- As you stitch, keep the needle down and stop. The needle holds the fabric and prevents it from slipping. It also keeps your stitching consistent.
- Any thread tails not hidden in a seam should be drawn to the wrong side of the fabric at the beginning and end of the stitching. Run the thread for 1/2 inch through the seam nearest you, and then cut the tail.
- A grooved sole foot is best for creating a raised effect using the twin needle. Flat soles are best for smooth, flat double-needle topstitching.
Decorative and Functional Top-stitching Along The Seam
It is easy to topstitch along seams because you can use seam lines as a guide. The most common distance is 1/4″ to 1/2″. Top-stitching can be done on either one or both sides of the seam.
You can also choose whether to add one or a cluster of stitches. However, an automatic needing theater can assist you the best with topstitching. Read singer 4423 reviews to find out.
Top stitching on Either Side of the Seam:
Topstitching both sides of the seam:
1. Topstitch on both sides of the seam line. Make sure to finish seam allowance raw edges individually with a serging or zigzag stitch.
2. After cleaning the edges, pin the seams and machine stitch them together to the desired seam allowance.
3. As shown below, iron the seam allowance.
4. Start by working on the front side of your fabric. Align your presser foot with the seam line and start stitching. Make sure you stitch through the seam allowances on the backside. All should be flat and smooth. You can repeat this step on each side to get a single row of even topstitching.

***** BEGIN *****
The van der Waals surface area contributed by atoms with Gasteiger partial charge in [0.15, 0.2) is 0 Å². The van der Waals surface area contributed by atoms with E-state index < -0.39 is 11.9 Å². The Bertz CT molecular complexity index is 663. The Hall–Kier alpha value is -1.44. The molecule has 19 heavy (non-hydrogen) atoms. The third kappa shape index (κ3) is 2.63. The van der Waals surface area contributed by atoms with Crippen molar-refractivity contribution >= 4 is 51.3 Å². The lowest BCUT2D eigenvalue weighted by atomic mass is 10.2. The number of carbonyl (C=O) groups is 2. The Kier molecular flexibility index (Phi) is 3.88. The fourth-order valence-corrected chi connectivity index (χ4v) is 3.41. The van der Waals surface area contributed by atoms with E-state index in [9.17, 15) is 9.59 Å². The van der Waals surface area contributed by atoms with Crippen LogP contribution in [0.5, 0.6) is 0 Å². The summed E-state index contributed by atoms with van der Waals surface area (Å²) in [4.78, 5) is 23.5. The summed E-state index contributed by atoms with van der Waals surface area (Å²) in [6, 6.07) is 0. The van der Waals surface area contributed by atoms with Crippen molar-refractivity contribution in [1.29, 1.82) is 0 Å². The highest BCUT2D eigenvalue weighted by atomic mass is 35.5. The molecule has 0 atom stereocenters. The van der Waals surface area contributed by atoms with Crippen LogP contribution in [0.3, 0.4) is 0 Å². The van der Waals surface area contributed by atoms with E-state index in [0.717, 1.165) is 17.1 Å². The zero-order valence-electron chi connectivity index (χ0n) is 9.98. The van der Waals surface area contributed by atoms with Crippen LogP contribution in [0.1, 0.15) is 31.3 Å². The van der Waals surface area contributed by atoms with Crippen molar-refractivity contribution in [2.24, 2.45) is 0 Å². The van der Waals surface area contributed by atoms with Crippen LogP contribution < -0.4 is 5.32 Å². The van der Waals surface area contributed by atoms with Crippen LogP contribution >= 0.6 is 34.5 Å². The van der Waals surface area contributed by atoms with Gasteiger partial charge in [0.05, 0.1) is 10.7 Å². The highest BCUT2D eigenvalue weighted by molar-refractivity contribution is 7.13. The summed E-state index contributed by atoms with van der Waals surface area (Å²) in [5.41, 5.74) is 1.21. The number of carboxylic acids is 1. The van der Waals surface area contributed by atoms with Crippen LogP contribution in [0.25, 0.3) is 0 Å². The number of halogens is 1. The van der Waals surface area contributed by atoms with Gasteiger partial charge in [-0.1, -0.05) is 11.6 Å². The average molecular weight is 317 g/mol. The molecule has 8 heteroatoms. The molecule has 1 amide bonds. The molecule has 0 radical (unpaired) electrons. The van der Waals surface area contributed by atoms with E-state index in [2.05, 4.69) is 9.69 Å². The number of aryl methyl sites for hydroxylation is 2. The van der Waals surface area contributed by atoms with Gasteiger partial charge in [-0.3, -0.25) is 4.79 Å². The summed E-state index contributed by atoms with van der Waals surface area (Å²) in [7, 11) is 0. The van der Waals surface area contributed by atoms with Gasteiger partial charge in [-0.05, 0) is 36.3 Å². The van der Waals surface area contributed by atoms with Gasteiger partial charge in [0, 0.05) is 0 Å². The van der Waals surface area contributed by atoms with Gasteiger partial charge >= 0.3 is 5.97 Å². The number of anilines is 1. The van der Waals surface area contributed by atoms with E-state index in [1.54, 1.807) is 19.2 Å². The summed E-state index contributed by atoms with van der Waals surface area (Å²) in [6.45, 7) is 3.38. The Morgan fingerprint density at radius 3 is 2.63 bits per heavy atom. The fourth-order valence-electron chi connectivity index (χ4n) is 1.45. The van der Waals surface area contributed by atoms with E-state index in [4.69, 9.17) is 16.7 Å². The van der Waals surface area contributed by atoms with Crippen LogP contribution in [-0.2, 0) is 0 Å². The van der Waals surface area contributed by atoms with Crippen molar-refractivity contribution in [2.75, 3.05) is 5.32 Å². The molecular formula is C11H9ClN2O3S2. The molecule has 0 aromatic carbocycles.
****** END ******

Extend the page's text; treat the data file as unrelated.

Top stitching on one Side of the Seam Line
Top stitching on the Seam Line:
1. Pin the seam and sew it together using the seam allowance.
2. Use a serging/zigzag stitch to finish the edges.
3. Iron the seam allowance to one side depending on where you want the topstitching.
4. Apply a machine stitch to the front side of the garment. Top-stitch only on the seam allowance side. Top-stitching should be done in a way that aligns the seam line with your presser foot’s edge. Keep it aligned while you topstitch. To add more rows of topstitching to your project, you can simply use the first stitch as a guide. For evenly spaced rows, the presser foot trick mentioned above is a great way to create topstitching.
Opt for a model such as a Janome derby sewing machine to ensure amazing sewing results.
Other Uses For Top stitching
These are just a few examples that you might find in common topstitching, which can be used for decorative or functional purposes.
- Top stitched Tugs: This keeps the excess tuck in its place and gives the garment a durable, decorative look.
- Top-stitching over box pleats, side pleats, and inverted pleats: Maintains structure and keeps the pleat excess flat.
- Top stitching around Zippers: While this is mostly decorative, it can also be used to keep the zipper edges and seam allowance flat for greater durability and comfort.
- Top stitching waistbands: This helps the waistband lay flat and is durable. It also gives it a casual look.